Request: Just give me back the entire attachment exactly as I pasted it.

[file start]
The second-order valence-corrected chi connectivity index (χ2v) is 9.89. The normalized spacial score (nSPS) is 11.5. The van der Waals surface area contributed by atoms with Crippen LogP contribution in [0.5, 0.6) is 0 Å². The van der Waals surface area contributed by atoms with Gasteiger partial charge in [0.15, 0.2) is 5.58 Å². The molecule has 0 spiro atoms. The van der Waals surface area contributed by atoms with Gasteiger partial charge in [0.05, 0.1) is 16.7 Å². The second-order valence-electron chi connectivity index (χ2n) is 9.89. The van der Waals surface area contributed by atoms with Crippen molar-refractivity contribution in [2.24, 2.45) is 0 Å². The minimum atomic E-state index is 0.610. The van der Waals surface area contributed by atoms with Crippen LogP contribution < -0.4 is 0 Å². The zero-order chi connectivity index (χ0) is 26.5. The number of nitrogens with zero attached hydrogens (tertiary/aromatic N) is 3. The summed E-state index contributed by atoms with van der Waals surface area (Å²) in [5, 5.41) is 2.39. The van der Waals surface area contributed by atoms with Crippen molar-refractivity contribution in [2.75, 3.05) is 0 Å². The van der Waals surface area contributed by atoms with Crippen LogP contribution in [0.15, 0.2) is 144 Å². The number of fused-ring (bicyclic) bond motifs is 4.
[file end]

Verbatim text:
The second-order valence-corrected chi connectivity index (χ2v) is 9.89. The normalized spacial score (nSPS) is 11.5. The van der Waals surface area contributed by atoms with Crippen LogP contribution in [0.5, 0.6) is 0 Å². The van der Waals surface area contributed by atoms with Gasteiger partial charge in [0.15, 0.2) is 5.58 Å². The molecule has 0 spiro atoms. The van der Waals surface area contributed by atoms with Gasteiger partial charge in [0.05, 0.1) is 16.7 Å². The second-order valence-electron chi connectivity index (χ2n) is 9.89. The van der Waals surface area contributed by atoms with Crippen molar-refractivity contribution in [2.24, 2.45) is 0 Å². The minimum atomic E-state index is 0.610. The van der Waals surface area contributed by atoms with Crippen LogP contribution < -0.4 is 0 Å². The zero-order chi connectivity index (χ0) is 26.5. The number of nitrogens with zero attached hydrogens (tertiary/aromatic N) is 3. The summed E-state index contributed by atoms with van der Waals surface area (Å²) in [5, 5.41) is 2.39. The van der Waals surface area contributed by atoms with Crippen molar-refractivity contribution in [2.75, 3.05) is 0 Å². The van der Waals surface area contributed by atoms with Crippen LogP contribution in [0.15, 0.2) is 144 Å². The number of fused-ring (bicyclic) bond motifs is 4.